“Kubernetes infrastructure can get expensive quite quickly without accurately monitoring”
We spoke with Ajay Tripathy, Chief Technology Officer and a co-founder at Kubecost about The Cloud Native Computing Foundation’s survey into Kubernetes spending. What areas is Kubernetes overspending most rampant and ripe for improvement and how can developers reduce their Kubernetes spend?
JAXenter: The Cloud Native Computing Foundation (CNCF) just announced the results of its first-ever survey into Kubernetes spending. What are the most critical takeaways from the data that developers and DevOps teams need to pay attention to?
Ajay Tripathy: Kubernetes infrastructure can get expensive quite quickly without accurately monitoring how and where you are spending. 68% of respondents, from startups to enterprises, saw their Kubernetes costs increase over the past year. For half of those respondents, costs went up more than 20%. That’s a significant increase for a lot of teams over a short time, and the root of this is often related to poor or insufficient monitoring and visibility into Kubernetes spending.
A big takeaway from CNCF’s survey is that many teams either do not monitor Kubernetes spend at all (24%) or they rely on rough monthly estimates (44%). Only 13% rely on accurate showbacks and just 14% reported a chargeback program in place. Of those who are actively monitoring spend more granularly, most use the cloud-native tools (such as the open source project Kubecost) or ad-hoc spreadsheets (though the latter gets harder to do at scale). CNCF’s survey is worth a read – it’s the first of its kind and really paints a clear picture of a growing concern for organizations now using Kubernetes.
JAXenter: In the rush to cloud native environments, do you think it has been too easy for Kubernetes costs to spin out of control? Why or why not?
Ajay Tripathy: Kubernetes was first and foremost about engineering productively, scale, and rapid delivery. The orchestration platform has done that incredibly well for many organizations, transforming the way they deliver software in fundamental ways. Before Kubernetes, companies might buy or rent hardware in a data center, with clear costs and amortization. Or they’d buy flexible capacity to run virtual machines. That moved CAPEX to OPEX, but spending was still somewhat predictable. One of the challenges that organizations are finding with the flexibility and real-time scaling of Kubernetes is that it also allows for cloud spend to fluctuate wildly. As more organizations scale up their Kubernetes environments, teams are increasingly wrestling with the financial costs of this platform modernization.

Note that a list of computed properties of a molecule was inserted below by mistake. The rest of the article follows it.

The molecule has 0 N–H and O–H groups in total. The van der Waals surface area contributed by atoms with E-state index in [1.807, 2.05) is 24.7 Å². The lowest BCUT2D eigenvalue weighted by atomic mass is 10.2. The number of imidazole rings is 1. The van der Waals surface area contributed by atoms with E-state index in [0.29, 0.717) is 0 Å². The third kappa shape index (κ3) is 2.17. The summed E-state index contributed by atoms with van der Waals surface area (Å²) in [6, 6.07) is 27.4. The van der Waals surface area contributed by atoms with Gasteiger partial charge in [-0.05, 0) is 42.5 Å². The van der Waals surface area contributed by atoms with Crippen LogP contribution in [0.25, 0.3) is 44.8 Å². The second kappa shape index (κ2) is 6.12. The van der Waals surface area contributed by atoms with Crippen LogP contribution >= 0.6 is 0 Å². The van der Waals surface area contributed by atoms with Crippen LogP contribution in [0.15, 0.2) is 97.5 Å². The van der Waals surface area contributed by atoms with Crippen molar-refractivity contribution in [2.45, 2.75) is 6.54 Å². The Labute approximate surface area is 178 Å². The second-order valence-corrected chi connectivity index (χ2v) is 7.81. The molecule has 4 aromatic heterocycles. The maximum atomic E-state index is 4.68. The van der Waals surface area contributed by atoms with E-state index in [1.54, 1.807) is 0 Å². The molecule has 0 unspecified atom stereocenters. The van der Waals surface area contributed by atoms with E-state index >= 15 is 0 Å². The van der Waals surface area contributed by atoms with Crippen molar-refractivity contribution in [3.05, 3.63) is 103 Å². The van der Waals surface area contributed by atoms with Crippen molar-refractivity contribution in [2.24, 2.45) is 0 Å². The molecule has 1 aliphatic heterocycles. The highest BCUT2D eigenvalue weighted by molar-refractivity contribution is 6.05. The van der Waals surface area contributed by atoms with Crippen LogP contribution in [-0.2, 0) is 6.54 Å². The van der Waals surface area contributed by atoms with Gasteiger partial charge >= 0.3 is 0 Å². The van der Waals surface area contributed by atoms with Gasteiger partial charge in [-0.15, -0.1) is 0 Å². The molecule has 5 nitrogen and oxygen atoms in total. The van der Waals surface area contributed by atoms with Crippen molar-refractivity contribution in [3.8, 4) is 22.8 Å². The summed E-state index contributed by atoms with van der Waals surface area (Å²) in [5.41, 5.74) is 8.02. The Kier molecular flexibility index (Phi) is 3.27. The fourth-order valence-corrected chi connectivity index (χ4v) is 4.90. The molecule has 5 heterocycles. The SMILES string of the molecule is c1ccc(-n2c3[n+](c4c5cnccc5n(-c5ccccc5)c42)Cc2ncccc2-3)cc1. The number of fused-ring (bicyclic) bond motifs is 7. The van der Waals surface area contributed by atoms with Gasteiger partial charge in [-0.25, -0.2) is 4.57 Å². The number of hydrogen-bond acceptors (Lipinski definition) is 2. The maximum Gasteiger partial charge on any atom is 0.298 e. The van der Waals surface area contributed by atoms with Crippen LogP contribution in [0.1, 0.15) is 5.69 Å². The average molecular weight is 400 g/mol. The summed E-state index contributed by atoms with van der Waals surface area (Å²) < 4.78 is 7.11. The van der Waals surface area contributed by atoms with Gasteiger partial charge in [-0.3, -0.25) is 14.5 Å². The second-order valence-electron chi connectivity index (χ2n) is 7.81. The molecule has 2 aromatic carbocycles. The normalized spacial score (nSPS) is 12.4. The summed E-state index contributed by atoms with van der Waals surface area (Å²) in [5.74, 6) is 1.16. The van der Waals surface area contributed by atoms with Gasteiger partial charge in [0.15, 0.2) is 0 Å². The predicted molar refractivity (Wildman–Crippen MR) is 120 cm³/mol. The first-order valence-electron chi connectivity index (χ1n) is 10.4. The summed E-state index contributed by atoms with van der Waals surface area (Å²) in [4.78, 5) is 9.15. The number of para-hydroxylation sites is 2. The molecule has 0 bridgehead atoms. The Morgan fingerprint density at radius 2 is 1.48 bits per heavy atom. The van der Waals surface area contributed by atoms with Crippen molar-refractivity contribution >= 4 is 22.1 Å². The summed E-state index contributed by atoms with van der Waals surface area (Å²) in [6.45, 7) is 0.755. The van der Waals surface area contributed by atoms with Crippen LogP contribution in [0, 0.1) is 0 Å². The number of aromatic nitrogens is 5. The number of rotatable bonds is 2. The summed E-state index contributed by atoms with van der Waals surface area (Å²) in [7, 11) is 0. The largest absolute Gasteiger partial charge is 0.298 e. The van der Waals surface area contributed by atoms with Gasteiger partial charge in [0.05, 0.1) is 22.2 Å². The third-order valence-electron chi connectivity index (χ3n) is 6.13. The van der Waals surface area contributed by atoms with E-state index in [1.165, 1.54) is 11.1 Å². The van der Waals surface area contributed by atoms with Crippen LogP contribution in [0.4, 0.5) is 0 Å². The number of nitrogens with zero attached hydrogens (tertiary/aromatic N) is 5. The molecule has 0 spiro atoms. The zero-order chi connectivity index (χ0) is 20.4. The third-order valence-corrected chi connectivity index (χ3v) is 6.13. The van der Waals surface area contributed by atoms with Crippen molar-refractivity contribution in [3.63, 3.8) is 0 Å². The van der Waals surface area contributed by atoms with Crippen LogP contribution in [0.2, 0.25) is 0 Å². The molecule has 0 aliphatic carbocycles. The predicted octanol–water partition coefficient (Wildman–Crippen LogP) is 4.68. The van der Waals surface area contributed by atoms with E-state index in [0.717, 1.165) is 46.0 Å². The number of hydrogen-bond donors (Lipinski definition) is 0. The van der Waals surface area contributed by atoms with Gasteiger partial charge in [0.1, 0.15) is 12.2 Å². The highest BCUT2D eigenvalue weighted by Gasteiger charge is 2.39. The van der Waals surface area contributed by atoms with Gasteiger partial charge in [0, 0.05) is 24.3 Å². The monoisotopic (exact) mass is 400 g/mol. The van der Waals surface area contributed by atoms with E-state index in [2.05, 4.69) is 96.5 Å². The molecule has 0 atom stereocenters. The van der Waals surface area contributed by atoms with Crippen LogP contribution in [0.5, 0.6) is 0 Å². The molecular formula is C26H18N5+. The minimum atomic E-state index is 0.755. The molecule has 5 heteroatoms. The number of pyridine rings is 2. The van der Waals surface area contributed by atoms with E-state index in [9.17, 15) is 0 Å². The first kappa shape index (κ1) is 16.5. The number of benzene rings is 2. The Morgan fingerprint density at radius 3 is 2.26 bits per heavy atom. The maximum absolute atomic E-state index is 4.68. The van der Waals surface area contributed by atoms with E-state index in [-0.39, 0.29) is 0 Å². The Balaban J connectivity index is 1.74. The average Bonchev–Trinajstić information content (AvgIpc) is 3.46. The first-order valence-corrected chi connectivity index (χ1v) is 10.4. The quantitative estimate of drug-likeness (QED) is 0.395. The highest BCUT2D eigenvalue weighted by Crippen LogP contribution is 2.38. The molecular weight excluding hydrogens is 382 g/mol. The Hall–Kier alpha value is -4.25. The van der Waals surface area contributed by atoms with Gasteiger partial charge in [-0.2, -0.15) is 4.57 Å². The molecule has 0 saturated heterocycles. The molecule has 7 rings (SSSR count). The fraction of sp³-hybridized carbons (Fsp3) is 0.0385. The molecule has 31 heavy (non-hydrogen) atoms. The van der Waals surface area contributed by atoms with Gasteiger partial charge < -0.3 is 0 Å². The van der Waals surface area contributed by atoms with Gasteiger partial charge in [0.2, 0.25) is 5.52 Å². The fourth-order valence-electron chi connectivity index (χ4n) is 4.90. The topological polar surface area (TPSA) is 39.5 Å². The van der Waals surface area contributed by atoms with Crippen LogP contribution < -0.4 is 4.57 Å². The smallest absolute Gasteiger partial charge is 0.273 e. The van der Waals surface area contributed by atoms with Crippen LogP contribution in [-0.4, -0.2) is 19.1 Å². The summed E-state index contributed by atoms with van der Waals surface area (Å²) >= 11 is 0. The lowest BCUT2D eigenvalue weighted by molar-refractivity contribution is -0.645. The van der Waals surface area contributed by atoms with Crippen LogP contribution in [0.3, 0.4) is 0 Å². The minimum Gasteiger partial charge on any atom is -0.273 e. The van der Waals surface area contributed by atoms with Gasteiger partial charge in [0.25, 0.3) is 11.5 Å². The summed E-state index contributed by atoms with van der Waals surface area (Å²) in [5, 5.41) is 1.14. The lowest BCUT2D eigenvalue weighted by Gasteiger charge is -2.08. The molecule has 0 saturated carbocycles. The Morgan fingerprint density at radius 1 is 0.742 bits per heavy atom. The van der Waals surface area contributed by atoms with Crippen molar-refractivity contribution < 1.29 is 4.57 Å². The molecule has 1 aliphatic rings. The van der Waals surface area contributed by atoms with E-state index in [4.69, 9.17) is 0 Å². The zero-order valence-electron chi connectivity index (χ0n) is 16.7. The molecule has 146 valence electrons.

JAXenter: What are some things developers and DevOps teams can do – specifically – to reduce their Kubernetes spend? What areas is Kubernetes overspending most rampant and ripe for improvement?
Ajay Tripathy: There are often many opportunities to reduce spend, from more efficient bin packing workloads, to right-sizing applications, to determining the right resource class for compute storage, and more. The engineers I talk to are well aware of the fact that they can do better, but in most cases they don’t know where to optimize. In other words, most engineering teams fly blind. They don’t know which parts of their systems are oversized or underperforming. I hear stories from engineers of applications requesting large amounts of pods “to be safe,” only to find out later that all those pods were not necessary (or that they were causing outages to other parts of the cluster).
JAXenter: Are Kubernetes performance, stability, and reliability issues a concern for those considering whether to be more aggressive with Kubernetes cost-saving measures? Is this a case of knowingly overspending to ensure peace of mind that their cloud native applications will avoid preventable issues, or something else?
Ajay Tripathy: Teams often overprovision resources and therefore overspend due to a lack of visibility or awareness. When you don’t know the true cost of compute resources, it’s very natural to over-request! Many organizations are of course concerned with ensuring applications serve their businesses as they scale, that they meet all SLAs, are performant, are reliable, etc. The budget naturally grows with actual business needs. But there’s a difference between spending to ensure those performance goals are continually met, and putting cloud budget to resources they don’t actually need or use. The latter is still very much the case. With SREs, for example, knowing which resources are available is crucial to achieve their goals, and they can’t get full visibility without a cost monitoring strategy.
SEE ALSO: Why Integration Testing is Taking Off
JAXenter: Two years from now, if CNCF conducts a similar survey across this cross-section of developers and DevOps teams, what data do you expect will be similar, and what do you think will be markedly different?
Ajay Tripathy: I would hope to see far fewer teams relying on ad-hoc monitoring or no data at all, limiting their visibility into their Kubernetes-related spending. And I do think more companies will have started their crawl-walk-run journey to FinOps practices over the next year or two: starting from Kubernetes cost monitoring, moving to showback and chargeback, and then continually iterating and expanding their precision. As the CNCF survey shows, costs are going up, and the potential to save significantly by reining those in is getting higher every day. I also expect to see an increasing number of teams introducing automation for managing and governing cloud spend. Especially at scale, there are a lot of budget efficiency gains there for the taking right now for many teams.